Their arms and eyes moved, and a screw inside them creaked an accompaniment to their movements.
Page 40
" The last quality, as a rule, is just as characteristic of the great writer as of the little one; as a rule, a narrow head agrees only too fatally with a narrow heart.
Page 42
432); then, to our minds, one thing, and one thing alone, became certain--namely, that his Sweetmeat-Beethoven is not our Beethoven, and his Soup-Haydn is not our Haydn.
Page 59
What could they do against the uniform belief of the thousands who have enlisted public opinion in their cause, and who mutually defend each other in this belief? What purpose can it serve when one individual openly declares war against Strauss, seeing that a crowd have decided in his favour, and that the masses led by this.
Page 68
When taking up his pen to write, he seems to be continually posing for his portrait; and whereas at times his features are drawn to look like Lessing's, anon they are made to assume the Voltairean mould.
Page 78
--Nietzsche here proceeds to quote those passages he has culled from The Old and the New Faith with which he undertakes to substantiate all he has said relative to Strauss's style; as, however, these passages, with his comments upon them, lose most of their point when rendered into English, it was thought best to omit them altogether.
Page 101
If one examines a little more closely the impression which this vehement and kaleidoscopic play of colours makes upon one, does not the whole seem to blaze with the shimmer and sparkle of innumerable little stones borrowed from former civilisations? Is not everything one sees merely a complex of inharmonious bombast, aped gesticulations, arrogant superficiality?--a ragged suit of motley for the naked and the shivering? A seeming dance of joy enjoined upon a sufferer? Airs of overbearing pride assumed by one who is sick to the backbone? And the whole moving with such rapidity and confusion that it is disguised and masked-- sordid impotence, devouring dissension, assiduous ennui, dishonest distress! The appearance of present-day humanity is all appearance, and nothing else: in what he now represents man himself has become obscured and concealed; and the vestiges of the creative faculty in art, which still cling to such countries as France and Italy, are all concentrated upon this one task of concealing.
Page 104
Or, worse still, art is taken more or less seriously, and then it is itself expected to provoke a kind of hunger and craving, and to fulfil its mission in this artificially induced excitement.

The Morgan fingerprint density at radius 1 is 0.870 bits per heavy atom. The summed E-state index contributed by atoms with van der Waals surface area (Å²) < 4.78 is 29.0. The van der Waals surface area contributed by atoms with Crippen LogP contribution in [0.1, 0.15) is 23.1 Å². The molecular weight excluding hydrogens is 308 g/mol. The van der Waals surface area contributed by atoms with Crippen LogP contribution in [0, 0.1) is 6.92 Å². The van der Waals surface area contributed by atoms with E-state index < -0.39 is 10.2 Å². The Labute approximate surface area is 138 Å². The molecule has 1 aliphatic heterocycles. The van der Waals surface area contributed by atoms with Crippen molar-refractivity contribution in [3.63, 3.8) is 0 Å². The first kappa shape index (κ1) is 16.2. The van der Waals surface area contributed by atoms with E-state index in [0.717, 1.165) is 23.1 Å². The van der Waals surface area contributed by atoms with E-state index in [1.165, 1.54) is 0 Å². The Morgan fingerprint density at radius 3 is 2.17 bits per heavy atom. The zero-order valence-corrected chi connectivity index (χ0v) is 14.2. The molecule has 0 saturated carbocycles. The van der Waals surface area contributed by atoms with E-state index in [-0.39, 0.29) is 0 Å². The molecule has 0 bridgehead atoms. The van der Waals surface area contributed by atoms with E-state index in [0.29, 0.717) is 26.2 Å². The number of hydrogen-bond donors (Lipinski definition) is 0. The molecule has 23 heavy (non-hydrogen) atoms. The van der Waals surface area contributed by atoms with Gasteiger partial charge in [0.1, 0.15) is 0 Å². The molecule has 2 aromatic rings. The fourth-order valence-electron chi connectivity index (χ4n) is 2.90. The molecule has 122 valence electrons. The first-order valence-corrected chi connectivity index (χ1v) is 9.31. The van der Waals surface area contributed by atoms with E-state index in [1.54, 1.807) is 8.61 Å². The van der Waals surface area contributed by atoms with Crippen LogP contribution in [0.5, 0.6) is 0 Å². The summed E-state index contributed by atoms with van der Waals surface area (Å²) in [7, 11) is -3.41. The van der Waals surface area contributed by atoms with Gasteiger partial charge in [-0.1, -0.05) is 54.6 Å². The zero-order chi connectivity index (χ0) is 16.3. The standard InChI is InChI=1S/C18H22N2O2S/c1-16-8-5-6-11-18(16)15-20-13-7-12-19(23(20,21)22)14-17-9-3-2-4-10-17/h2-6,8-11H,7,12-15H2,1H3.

Page 113
But how peculiarly this feeling is crossed, when another force happens to join his quivering pride, the craving of the heights for the depths, the affectionate yearning for earth, for happiness and for fellowship--then, when he thinks of all he misses as a hermit-creator, he feels as though he ought to descend to the earth like a god, and bear all that is weak, human, and lost, "in fiery arms up to heaven," so as to obtain love and no longer worship only, and to be able to lose himself completely in his love.
Page 115
his taste and his aspirations--all of which have ever been as closely related as key to lock--grew and attained to freedom together; but there was a time when it was not so.
Page 121
upon score, something happened which caused him to stop and listen: friends were coming, a kind of subterranean movement of many souls approached with a message for him--it was still far from being the people that constituted this movement and which wished to bear him news, but it may have been the nucleus and first living source of a really human community which would reach perfection in some age still remote.
Page 124
We shall feel as though Siegfried from some place far away were relating his deeds to us: the most blissful of touching recollections are always draped in the deep mourning of waning summer, when all nature lies still in the sable twilight.
Page 127
But in real life passion is seldom eloquent: in spoken drama it perforce must be, in order to be able to express itself at all.
Page 130
The means ill befit the intention, and the intention is, on the whole, not sufficiently.
Page 143
short moment of thrilling happiness, just as though they had actually escaped from the present, from illusions and from life: the theme of Tristan and Isolde.